5. The industry needs to tackle social issues of Visual pollution carefully
and get consumer sensitive

The author is a business strategy specialist and CEO, Harish Bijoor Consults Inc.

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Chocolate Lux! Viral Marketing! Brand change!

Ask Harish Bijoor

Q: What’s this all about? A chocolate Lux?

-Sunanda Ravi, Mumbai

A: Sunanda, I know where you come from. This looks ridiculous. A line extension that treads into unfamiliar territory. A chocolate Lux? What next? A whisky flavored Lux? A vodka Lux? How far will this go?

That’s one way of looking at it. Look at it another way then. The marketing way. The brand way.

Lux in many ways represents the iconic soap of a whole array of generations that have lived through its use. Every generation of users has been pretty besotted with the offer that Lux has maintained with a whole degree of brand integrity there is to respect. Lux has bathed every generation we remember in India. Every generation that has aspirationally wanted to bathe with the “beauty soap of the film stars” (“Filmi sitaaron ki soundarya saabun”). Read that as the beauty soap of the starlets till Sharukh came on the scene in a bathtub half dressed and half un-dressed.

Lux has held on to a range of variants for a while now. Every variant has had a floral note and possibly a wee bit of a twist with a scent here and there. Time then to think anew and offer the variety seeking customer some excitement.

When you have rummaged through a whole host of possible options that don’t seem to offer too much of a cutting edge, time to test the waters of the un-explored. Time to think Chocolate. After all this is a flavor next only to Vanilla in popularity! The smell of chocolate is something to explore for sure.

Consumers do get tired of options that don’t necessarily pack the excitement of the contemporary day. The consumer is changing all the time, but brands do not seem to keep pace. Brands have rather locked themselves into a time grid-lock that does not allow them to change as fast as their customers do. New variants such as these test the waters of consumer acceptance. These variants offer new excitement to a category that is as old as the hills! These variants offer a talking point option as well on the brand. Remember, toilet soaps are possibly one among the oldest marketed categories of them all in the FMCG arena.

Sunanda, watch out for more then. A ketchup that is no more Tomato red, but sriking yellow! A tooth-paste that will swim against the color paradigm of white and offer itself in a black variant? An instant coffee with pink colored granules? Blue chocolate? Orange colored milk with added Vitamin A, C and K?

Lots more to happen then.

Q: What’s viral marketing all about? How closely related is it to Word-of-mouth marketing? And does it work?

-Anoop Sequeira, Hyderabad

A: Anoop, viral is what viral does.

Viral marketing is all about word-of-mouth for sure. In addition it is about a lot more. It is about the use of every possible mode and means of spreading a message across a networked format of communication that is random, consumer oriented and completely un-governed by a marketing program of specific intent.

In the days gone by, when my hair was still a lot of pepper and very little salt, marketers believed they could control viral marketing programs. Those were the nascent days of folly. Marketers believed that a viral marketing program could be planned in the confines of a corporate office cubicle and unleashed quietly and monitored carefully.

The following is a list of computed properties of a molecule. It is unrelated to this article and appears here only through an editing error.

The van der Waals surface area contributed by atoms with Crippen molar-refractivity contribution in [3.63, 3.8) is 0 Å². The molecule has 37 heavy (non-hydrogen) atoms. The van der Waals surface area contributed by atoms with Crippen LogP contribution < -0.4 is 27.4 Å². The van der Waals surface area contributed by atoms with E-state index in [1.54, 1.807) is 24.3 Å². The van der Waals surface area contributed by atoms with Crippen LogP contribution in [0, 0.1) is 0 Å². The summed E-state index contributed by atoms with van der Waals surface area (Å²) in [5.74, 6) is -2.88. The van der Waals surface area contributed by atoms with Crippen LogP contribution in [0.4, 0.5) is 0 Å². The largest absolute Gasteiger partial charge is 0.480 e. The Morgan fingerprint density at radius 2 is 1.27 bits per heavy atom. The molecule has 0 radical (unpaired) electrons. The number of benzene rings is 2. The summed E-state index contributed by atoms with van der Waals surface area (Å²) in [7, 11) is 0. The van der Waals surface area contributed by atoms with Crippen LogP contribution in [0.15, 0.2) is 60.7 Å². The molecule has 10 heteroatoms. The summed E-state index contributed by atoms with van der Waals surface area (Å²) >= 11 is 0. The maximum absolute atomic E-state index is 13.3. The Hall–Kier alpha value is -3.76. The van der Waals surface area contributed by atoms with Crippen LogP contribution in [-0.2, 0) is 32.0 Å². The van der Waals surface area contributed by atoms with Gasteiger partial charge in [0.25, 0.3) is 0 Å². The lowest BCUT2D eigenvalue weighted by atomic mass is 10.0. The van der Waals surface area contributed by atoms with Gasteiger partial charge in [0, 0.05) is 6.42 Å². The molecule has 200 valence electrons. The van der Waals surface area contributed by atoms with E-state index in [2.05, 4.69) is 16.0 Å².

Marketers tried this. And failed.

A viral marketing program can actually be planned carefully and unleashed as per a plan. Its spread and efficacy can however not be controlled, as the medium that perpetuates its success, lack of success or morphed success for that matter, is the consumer at large. A complete state of democracy and more often than not, a complete state of consumer anarchy prevails in the spread of viral marketing initiatives. The marketer has little control then.

Viral marketing today uses word-of-mouth 1:1 or broadcast through the medium of the telephone call, and more importantly the electronic tool of SMS. Today, word of mouth is therefore not restricted to geographies in which people live and meet, but can be spread across markets where people are connected by the electronic medium of a telephonic contact.

I see an advertisement for a Discovery Channel show on the future and what it holds in terms of scientific discovery. I get excited and SMS 16 of my friends. Some of them are part of my family and others are very good friends I want to partake of something new and interesting. This is not advertising. This is editorial led. This is content led stuff. This is credibility packed, as it is not an SMS from Discovery the channel, but a personalized SMS from a friend.

Anoop, viral marketing works. When Ganesh-ji started drinking milk some many years ago, viral marketing did the trick. When Avian Influenza hits our chickens, every one virally markets the boycott Chicken line, however irrational it is. Viral works.

Q: If everything in brands needs to change to keep pace with consumers, why mustn’t brand names change? What’s so sacrosanct about that?

-Anjali Gupte, Bangalore

A: Anjali! Anjali! Anjali!

You are right. There are two kinds of brand theorists. One is the purist. The other is the modern and the contemporary. I belong to the latter.

I do believe there is nothing sacrosanct in branding. Change the product if you want to. Even Coca-Cola will. Some day. Change the slogan. Most brands do. From “Just Do It” to “I Can” (Nike)? And change the brand name if you must.

Like Reebok just did. Reebok today is a snazzy and contemporary ‘RBK’.


Harish Bijoor is a business strategy specialist and CEO, Harish Bijoor Consults Inc.

Email your questions to: